The Twyford Chapel is named after the Lords of the Manor of Kirk Langley (but not of  Meynell Langley which was held separately) from before the time of the present building until the reign of Henry VIII. It was used for some time up to 1750 as the village day school. The wrought-iron gates were made by the late Mr.Thomas Lee, the local black¬≠smith, and Churchwarden from 1949 to 1962. The Holy Table of 1720, probably stood originally in the Chancel. Beneath it are some old encaustic tiles, which may be as old as the Church. They are inscribed with the lettering "See Mich" (abbreviation for Sancte Michaelis).  The East Window is of three lights, the two outer being of Flemish glass dated 1631, but with Meynell shields inserted. The centre lights (of 19th cen¬≠tury glass) depict the appointment and stoning of St. Stephen. On the outside may be seen the hood-mould of an earlier arched window. The Wooden Ceiling has been painted in mediaeval style. The Squint incorporates the doorway which led originally to the rood-loft stairs. It is unusual to find a church with a squint on each side of the chancel arch. The Pole Memorial, a raised alabaster tomb depicting a man in plate armour and a woman in long fur-lined mantle. They are Henry Pole (whose mother was Ursula Twyford) and his wife Dorothea. The date is 1558. Before 1885 this memorial stood in the Twyford Chapel where the organ is now. You will see a photograph of the chancel before 1885, at a time when the chancel was seldom used, the pulpit and reading-desk being at the west end of the church, with the pews facing west. In this photograph may also be seen the old chancel screen, which is now across the vestibule. This scr·een, of unusual design, may well be the oldest wooden screen in Derbyshire, dating to the period 1375-1400. Under the Tower may be seen marks in the stonework which show where the Ministrels' Gallery used to be, and the steps which led up to it. In the mid-19th century singing was accompanied by a cello, two clarinets, a bassoon, and occasionally a cornet. Betwe,en 1839 and 1885 there was also a gallery above the south aisle, which sat 67. Before 1839 the Meynell Pew was a gallery at the West end of the North aisle. Also note two lists of Rectors from the year 1340; two fur-ther names discovered in old documents since are: 1383 Henry Aleyn, and 14~9 Henry Bradfield.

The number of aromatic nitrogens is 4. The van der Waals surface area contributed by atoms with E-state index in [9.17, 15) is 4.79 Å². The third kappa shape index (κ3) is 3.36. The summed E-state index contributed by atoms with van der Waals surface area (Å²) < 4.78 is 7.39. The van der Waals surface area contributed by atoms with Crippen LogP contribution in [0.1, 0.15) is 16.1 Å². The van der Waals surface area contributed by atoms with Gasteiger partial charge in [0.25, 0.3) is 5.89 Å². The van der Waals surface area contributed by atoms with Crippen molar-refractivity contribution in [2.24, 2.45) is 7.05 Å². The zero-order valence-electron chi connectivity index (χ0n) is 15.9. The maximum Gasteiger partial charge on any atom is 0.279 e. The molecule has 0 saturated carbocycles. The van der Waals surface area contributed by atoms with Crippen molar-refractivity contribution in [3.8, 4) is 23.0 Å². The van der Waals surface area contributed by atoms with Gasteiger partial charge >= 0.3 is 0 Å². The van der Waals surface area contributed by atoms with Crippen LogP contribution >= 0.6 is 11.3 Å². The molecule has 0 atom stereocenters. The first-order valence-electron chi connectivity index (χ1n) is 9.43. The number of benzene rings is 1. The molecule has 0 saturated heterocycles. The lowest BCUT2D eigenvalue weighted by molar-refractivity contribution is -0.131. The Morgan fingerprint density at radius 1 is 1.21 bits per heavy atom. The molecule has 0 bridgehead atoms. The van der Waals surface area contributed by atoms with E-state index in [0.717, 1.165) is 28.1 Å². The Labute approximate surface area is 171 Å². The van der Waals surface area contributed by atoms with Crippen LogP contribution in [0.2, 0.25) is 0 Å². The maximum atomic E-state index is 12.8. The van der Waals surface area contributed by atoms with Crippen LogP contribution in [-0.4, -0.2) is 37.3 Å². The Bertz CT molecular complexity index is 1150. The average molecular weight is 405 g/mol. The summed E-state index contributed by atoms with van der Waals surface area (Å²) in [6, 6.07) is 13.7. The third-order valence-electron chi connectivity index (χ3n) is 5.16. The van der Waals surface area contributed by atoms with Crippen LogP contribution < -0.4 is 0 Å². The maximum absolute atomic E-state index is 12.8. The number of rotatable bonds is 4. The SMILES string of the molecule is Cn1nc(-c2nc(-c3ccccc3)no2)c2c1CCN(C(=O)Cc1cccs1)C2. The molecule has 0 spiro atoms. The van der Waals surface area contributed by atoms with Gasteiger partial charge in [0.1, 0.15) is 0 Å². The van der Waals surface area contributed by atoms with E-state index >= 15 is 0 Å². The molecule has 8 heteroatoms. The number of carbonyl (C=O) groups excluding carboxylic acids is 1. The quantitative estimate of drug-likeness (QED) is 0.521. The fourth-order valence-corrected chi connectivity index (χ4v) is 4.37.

Other features include:
The Registers which date back to the year 1654, and are mostly now deposited at the County Record Office, Matlock. 
The Bells are inscribed and made as follows:--
1.  (Treble). "God save His Church, Tho Doulfin Ric Parber Wardens 1693", by George Oldfield II of Nottingham".
2.  "God save the Church, 1629", by George Oldfield I of Nottingham.
3.  (Tenor). "Hec campana fiat Trinitate beata. R.H., T.T., C.Wardens 1679. T.M.Minister", also by George Oldfield I of
The electric clock by John Smith of Derby, 1947. In 1639 a spinster bequeathed £3 for 'a clock to be put on the steeple of the Church' (Steeple could have meant Tower). There is other evidence that there was indeed a previous clock, but it had disappeared before the early 19th century.